Credit Starmer for having an energy crisis plan – but it’s a questionable short-term fix

Business

Credit Sir Keir Starmer for at least trying to come up with a costed plan to tackle the UK’s burgeoning household energy bill crisis.

It’s more than Boris Johnson’s zombie government, or the two people vying to succeed him, have done.

That said, Labour’s proposals to freeze the energy price cap at the present £1,971 at best raise more questions than answers. At worst, they are deeply flawed.

Firstly, the arithmetic. Labour has costed its plan at £29bn for six months.

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The lion’s share of this would come from the £14bn saved in not paying the flat £400-per-household rebate on energy bills the government is promising from October. That much is beyond dispute.

A further £8bn would come from backdating the government’s 25% levy on the profits of oil and gas producers in the British North Sea, announced in May by then chancellor Rishi Sunak, to January this year and by closing what Labour describes as the “absurd loophole” in the levy – the 91p-in-the-pound tax relief that the government is making available to oil and gas producers investing in new projects in the region.

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‘We won’t allow energy prices to go up’

The remainder would come from £7bn that Labour says would be saved by a reduction in interest payments on government borrowing as a result of the lower inflation that would ensue from keeping household energy bills down.

The latter two assumptions, though, are questionable. When Mr Sunak announced his windfall tax on the profits of North Sea oil and gas producers, he predicted it would raise £5bn over its first year, so Labour is clearly assuming an extra £3bn can be raised by backdating the tax to January and by scrapping the tax relief offered on new investments.

That assumption is doing some heavy lifting. It is very hard to say how much more this measure will raise.

Politicians – and some in the media – like to single out the global oil and gas giants like BP and Shell and, accordingly, much was made of the comments from Bernard Looney, BP’s chief executive, when he said in May that a windfall tax would not affect BP’s plans to invest £18bn in the UK during the rest of the decade.

But BP and Shell are big global companies and only a very small proportion of their profits are derived from the British North Sea.

The vast majority of production in the region these days is accounted for by companies less well-known to the public, such as the FTSE-100 newcomer Harbour Energy, Israeli-owned Ithaca Energy, UK-listed Serica Energy and Equinor, the Norwegian state-owned oil and gas producer.

The first three of those in particular are far smaller than the oil supermajors and far more dependent on the British North Sea – and their investment plans for the region are, accordingly, much more sensitive to windfall taxes.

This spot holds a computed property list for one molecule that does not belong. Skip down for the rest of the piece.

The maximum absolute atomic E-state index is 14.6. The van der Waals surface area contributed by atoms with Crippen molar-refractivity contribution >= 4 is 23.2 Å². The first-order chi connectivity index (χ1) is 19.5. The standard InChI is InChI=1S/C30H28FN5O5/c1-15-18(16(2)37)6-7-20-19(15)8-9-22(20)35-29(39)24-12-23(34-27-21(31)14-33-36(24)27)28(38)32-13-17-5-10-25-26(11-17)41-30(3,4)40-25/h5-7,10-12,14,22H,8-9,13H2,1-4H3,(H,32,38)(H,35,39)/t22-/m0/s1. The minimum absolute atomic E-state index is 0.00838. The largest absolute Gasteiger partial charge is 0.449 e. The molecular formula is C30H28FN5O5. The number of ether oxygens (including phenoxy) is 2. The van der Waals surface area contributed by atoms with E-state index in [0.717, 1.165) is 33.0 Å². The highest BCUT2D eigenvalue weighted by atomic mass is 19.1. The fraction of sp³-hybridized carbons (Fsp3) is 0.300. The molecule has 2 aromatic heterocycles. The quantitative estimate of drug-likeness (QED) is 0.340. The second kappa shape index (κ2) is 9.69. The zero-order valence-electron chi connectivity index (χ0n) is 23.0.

Many of these companies, including Equinor, were already questioning their planned investments following Mr Sunak’s levy.

It is likely that the questioning would intensify were Labour’s proposals to see the light of day.

Read more:
What is a windfall tax and has the UK tried it before?

Who is proposing what to tackle soaring energy bills faced by struggling households?

As questionable are the assumptions being made about the interest payable on government borrowing. Yes, if inflation comes down as a result of household energy bills being capped, that would temporarily reduce an element of those debt interest payments.

But these proposals are only for six months – and so, when bills began to rise again, so would inflation and that component of the national debt linked to inflation.

As Paul Johnson, director of the independent Institute for Fiscal Studies, told the Daily Telegraph: “It’s an illusion in the sense that it will reduce interest debt payments in the short term but unless you maintain these kinds of subsidies permanently, it won’t reduce them later on. Inflation will be higher later on.”

Perhaps the biggest problem with Labour’s proposal though, is that this is only a short-term fix, seeking to alleviate pain for households in the immediate term.

There is nothing in it, by the way, for hard-pressed business consumers of energy – many of which could be forced over the edge by higher energy bills.

Moreover, there is nothing in these proposals to tackle the fundamental problems faced by the UK around energy supply and demand.

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Capping household energy bills at the existing level will do nothing to bring down energy consumption or to encourage households to invest in energy-saving measures such as insulation, solar panels or heat pumps. Nor will it do anything to tackle the supply side of the equation.

Britain does not buy much gas from Russia, but it is now competing for gas supplies with those countries that do, which is the main reason why wholesale energy prices are rising.

The biggest way of guaranteeing lower wholesale prices in the longer term is to either reduce energy demand or promote an increase in energy supplies.

These proposals do neither.

To that extent, they are reminiscent of George Osborne’s Help to Buy scheme, which propped up housing demand – if not to say boosted it – while doing nothing to increase housing supply.

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